audiophile rockers

I was listening to Steely Dan's Katy Lied CD ( played the LP endlessly in the seventies) and was reading the updated liner notes by Becker and Fagen...they were mastering the sound with double Maggies and an Audio Reseach D-76 amp back in 1974. Are there an other audiophile rockers like those two?
IMHO, there is no one like Becker and Fagen. They have always been concerned with sound quality. Steely Dan rules!
I remember hearing that Cat Stevens mastered with Maggies, too. Can't swear it's true tho.
More than you think...Floyd,rush,eagles,police,dire straits,dead,fleetwood mac, etc
Really?? I think Katy Lied's rbcd just sounds kinda OK.

I think Neil Young and Tom Petty are two artists (Rockers) that do a good job of paying attention to sonics.
Porcupine Tree's and Steven Wilson's albums are always produced with very high sound quality. And Porcupine Tree is phenomenal in concert, some of the best live sound I have ever heard - their sound man is a genius!

Neil Young. He's such a purist even to the point of fanatically focusing on what is in the signal chain for his guitar. He will not permit signal processors in the chain. The only concession to automation is a contraption that mounts on the top of his vintage 50's Fender Deluxe amp and mechanically adjusts the tone/volume/gain pots to predefined settings for the song he's playing.

His LPs/CDs reflect this attitude and are excellent in every regard.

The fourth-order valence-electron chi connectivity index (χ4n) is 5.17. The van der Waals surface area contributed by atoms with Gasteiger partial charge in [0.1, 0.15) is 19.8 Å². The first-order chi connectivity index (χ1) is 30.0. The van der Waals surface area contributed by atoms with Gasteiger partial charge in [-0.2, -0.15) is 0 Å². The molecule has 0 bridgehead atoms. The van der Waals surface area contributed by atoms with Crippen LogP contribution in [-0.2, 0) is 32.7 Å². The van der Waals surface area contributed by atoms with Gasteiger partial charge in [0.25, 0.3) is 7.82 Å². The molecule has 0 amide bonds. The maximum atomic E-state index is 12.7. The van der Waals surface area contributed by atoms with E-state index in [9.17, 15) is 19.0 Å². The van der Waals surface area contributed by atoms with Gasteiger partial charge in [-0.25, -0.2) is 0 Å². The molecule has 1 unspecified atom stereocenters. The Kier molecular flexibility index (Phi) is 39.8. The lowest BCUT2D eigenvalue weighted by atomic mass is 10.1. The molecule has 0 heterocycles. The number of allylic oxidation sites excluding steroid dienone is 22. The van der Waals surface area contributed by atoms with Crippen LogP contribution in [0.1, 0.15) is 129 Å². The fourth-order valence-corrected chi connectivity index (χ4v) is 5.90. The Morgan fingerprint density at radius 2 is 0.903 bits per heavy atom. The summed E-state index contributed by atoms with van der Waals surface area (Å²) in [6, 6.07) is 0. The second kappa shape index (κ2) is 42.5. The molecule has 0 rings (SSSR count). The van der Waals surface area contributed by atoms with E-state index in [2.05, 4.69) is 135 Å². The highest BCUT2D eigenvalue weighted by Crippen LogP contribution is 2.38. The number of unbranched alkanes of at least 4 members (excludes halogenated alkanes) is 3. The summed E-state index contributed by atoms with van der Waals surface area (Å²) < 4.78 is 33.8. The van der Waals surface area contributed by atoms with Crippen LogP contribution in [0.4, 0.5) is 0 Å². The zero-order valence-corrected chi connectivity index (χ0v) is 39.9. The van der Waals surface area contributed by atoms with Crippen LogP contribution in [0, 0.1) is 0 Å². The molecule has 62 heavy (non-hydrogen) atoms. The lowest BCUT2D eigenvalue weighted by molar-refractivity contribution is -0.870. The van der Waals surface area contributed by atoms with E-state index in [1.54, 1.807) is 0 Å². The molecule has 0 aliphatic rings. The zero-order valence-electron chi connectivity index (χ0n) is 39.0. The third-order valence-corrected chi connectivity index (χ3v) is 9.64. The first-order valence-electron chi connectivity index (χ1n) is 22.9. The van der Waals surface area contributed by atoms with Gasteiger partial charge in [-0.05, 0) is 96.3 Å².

LPs by Ryan Adams are sonically excellent, and he's definitely an analog guy. His latest, "Ashes & Fire" is one of the better recorded albums (vinyl) of 2011.
Re: Tom Petty

A friend who (until recently) worked at Warner Bros once commented to me that Petty's the label's pickiest guy (on sound) by far.

All of Mark Knopfler's recordings sound excellent. Sailing to Philadelphia and Shangri-La are two stand outs.
I second the Knopfler recommendation, Saliing... and Shangri-La do sound exquisite, especially in surround...

It's realy not necessary to master recordings with Maggies.
There is a substantially large volume of the various studio monitors to master a sound even more superior than with Maggies even back 40 years ago. It's not even audiophile equipment has a large factor of the good recording quality. It's definitely something more and my example is...
Frank Zappa not only sounds great but the music and musicians can realy hide the recording imperfections. Seing the movie "Apostrofe" made by his son Dweezil makes me believe that his records are brushed with excellence of professional mixing of large bands independed of an audio equipment used.
Another example of recording art is album Nunsexmonkrock by Nina Hagen:
Nunsexmonkrock totally grinds. It makes fun of just about everything, from the church ('Antiworld') to drugs ('Smack Jack') to religious obsessions ('Taitschi Tarot') to pompous futuristic declarations ('Future Is Now') to alien life ('UFO'). But even if you cannot make out the actual lyrics - and I sure can't most of the time - the very sound of the music is enough to drive you wild. Nina gets even more production-concerned on this album, which usually means featuring tons and tons and tons of vocal overdubs; sometimes there's as much as four or five Ninas vocalizing at the same time, each one in a different key and a different voice, yet in some perverse manner these overdubs merge together real well. Oh gosh, I mean, it's just my friggin' opinion.

So recording is more an art than quality of the studio monitors and equipment.